Head of FX Strategy, Saxo Bank Group
Summary: GBP is in range following Wednesday's Tory confidence vote while EUR looks willing to rebound versus USD, particularly if next week's Fed session gives a dovish enough hike.
Sterling positions could remain expensive to hold in both options time decay terms and on the risk of spiky movements on the next headlines. It is doubtful that May can wring any notable concessions from EU leaders as all of the action in the Brexit denouement is likely to remain on the home front from here.
US-China developments have driven a modest revival in risk appetite and weaker US dollar, as China is apparently moving on car tariffs, has put in bids for huge shipments of US soybeans, and is even said to be easing off its Made in China 2025 programme. On the other hand, the case of the Huawei CFO arrest and requested extradition weighs, as does the risk that the US is set to go full throttle on accusing China of cyber- and economic espionage.
The noise on Brexit and US-China trade talks has drowned out key developments in Europe, including a strong dip in Italy’s two-year BTP yield as budget negotiations with the EU are taking on a conciliatory tone. The EU summit today and tomorrow may put the issue behind us for now. The latest offer from Italy’s finance minister Tria is 2.05% of GDP, and the recent Yellow Vests protest in France is a game-changer as fiscal expansion announced by Macron will take France’s budget next year beyond the EU’s 3.0% growth and stability pact threshold.
As well, the new German CDU leader is a far more pro-European figure than the alternative and the pattern of populist revolt across Europe may finally be spreading to the EU’s capitals, even if the threat from the populists has not sufficiently penetrated the thick skulls on the EU commission. We are increasingly open-minded on positive euro developments, if not fully on board.
Building a EURUSD rally scenario
Probabilities still seem somewhat balanced, but in light of the last couple of days of developments, we are increasingly open to the idea that a combination of the following circumstances could lead to reasonable rally in EURUSD toward 1.2000, or at least into the 1.1700-1.1800 range in the coming weeks to couple of months, with the first four being the most important:
• Stable or lower Italian BTP yields (the large drop is an already underappreciated factor).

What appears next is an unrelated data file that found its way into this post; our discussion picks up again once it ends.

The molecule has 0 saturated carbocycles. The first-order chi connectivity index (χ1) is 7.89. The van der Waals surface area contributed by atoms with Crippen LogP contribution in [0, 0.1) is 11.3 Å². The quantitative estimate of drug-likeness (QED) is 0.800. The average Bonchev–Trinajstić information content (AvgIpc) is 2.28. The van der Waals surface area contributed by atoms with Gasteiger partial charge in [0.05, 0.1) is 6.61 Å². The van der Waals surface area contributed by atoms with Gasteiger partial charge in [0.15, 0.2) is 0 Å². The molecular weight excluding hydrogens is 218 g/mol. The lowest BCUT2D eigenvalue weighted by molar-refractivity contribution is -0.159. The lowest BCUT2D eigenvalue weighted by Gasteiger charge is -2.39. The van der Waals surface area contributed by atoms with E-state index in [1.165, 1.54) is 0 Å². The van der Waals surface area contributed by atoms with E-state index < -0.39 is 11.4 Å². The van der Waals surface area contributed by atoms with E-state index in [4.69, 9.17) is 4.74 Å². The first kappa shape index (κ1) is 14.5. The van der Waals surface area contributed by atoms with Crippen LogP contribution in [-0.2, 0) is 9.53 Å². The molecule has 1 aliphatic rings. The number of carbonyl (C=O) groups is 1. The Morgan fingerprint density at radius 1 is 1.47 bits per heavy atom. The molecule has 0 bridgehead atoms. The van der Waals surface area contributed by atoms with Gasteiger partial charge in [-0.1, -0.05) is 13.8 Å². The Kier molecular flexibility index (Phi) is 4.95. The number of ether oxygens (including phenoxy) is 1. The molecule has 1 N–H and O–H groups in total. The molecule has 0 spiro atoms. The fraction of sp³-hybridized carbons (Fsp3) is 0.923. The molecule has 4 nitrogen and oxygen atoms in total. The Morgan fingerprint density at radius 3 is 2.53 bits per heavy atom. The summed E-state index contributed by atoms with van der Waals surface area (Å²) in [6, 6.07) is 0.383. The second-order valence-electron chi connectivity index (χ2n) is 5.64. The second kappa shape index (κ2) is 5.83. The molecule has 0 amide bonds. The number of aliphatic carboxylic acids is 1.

• Deepening sense of a US-China trade ceasefire/stable USDCNY, even if the longer-term relationship remains rocky.
• A dovish hike from the Fed or (much more forcefully) no hike at all at next week’s FOMC meeting.
• A strong risk response to the Fed’s ongoing shift to a more neutral outlook.
• US government shutdown over Trump’s insistence on border wall funding.
• Brexit process pointing to a delay or an eventual second referendum.
Something has to give here as we’ve traded in a very tight range for over a month and spent the overwhelming majority of the last seven months in the 1.1300-1.1800 range. An upside break likely requires a combination of the factors listed above, while a downside break might require the opposite: an ugly turn in US-China negotiations, higher EU existential risks and an ugly deterioration in risk appetite.
USD – tentative signs of a sell-off and we’re definitely not there yet, but a more notable breakthrough with China and a look at the action post-FOMC next week likely to spark a flurry of activity ahead of year-end.
EUR – changing our tune a bit on the euro for the short term if Italy’s budget situation is squared away at the EU summit here and risk appetite avoids any mishaps linked to US-China. The ECB today looks a non-event, with political developments in the driver’s seat across Europe now.
JPY – improved global sentiment not the stuff of a yen rally and yen likely to follow USD in directional terms in the crosses here.
GBP – sterling showing signs of resilience, but we steer clear given the lack of visibility – a notable technical development if GBPUSD can’t hold below 1.2700. EU Summit today and tomorrow could throw off further Brexit headlines.
CHF – CHF weaker as sterling weakness eases and as Italian yields plummet – more to come if euro sentiment improves, though we likely need a final answer on what Brexit looks like to get a more extended CHF sell-off.
AUD – held back by credit crunch concerns in the domestic economy, while further signs of progress in US-China negotiations could provide a countervailing force.
CAD – USDCAD not able to get comfortable here above 1.3400 and despite the dovish tilt from the Bank of Canada at its last meeting, a similar dovish tilt from the Fed next week and generally enthusiastic response from the market could mean that USDCAD remains capped here.
NZD – AUDNZD putting in a solid bounce after a hyper-extended NZD rally. Don’t know if we’ve posted a local low there, but next several months looks like more upside than downside potential.
SEK – big SEK move potential on next week’s Riksbank. Yesterday saw an attempt above 10.35 area resistance failing – an improved outlook for the euro likely sees EURSEK lower.
NOK – don’t see any reason with this backdrop to see EURNOK to break above 9.75. Norges Bank expectations nil and recent stability in oil helps NOK at the margin.
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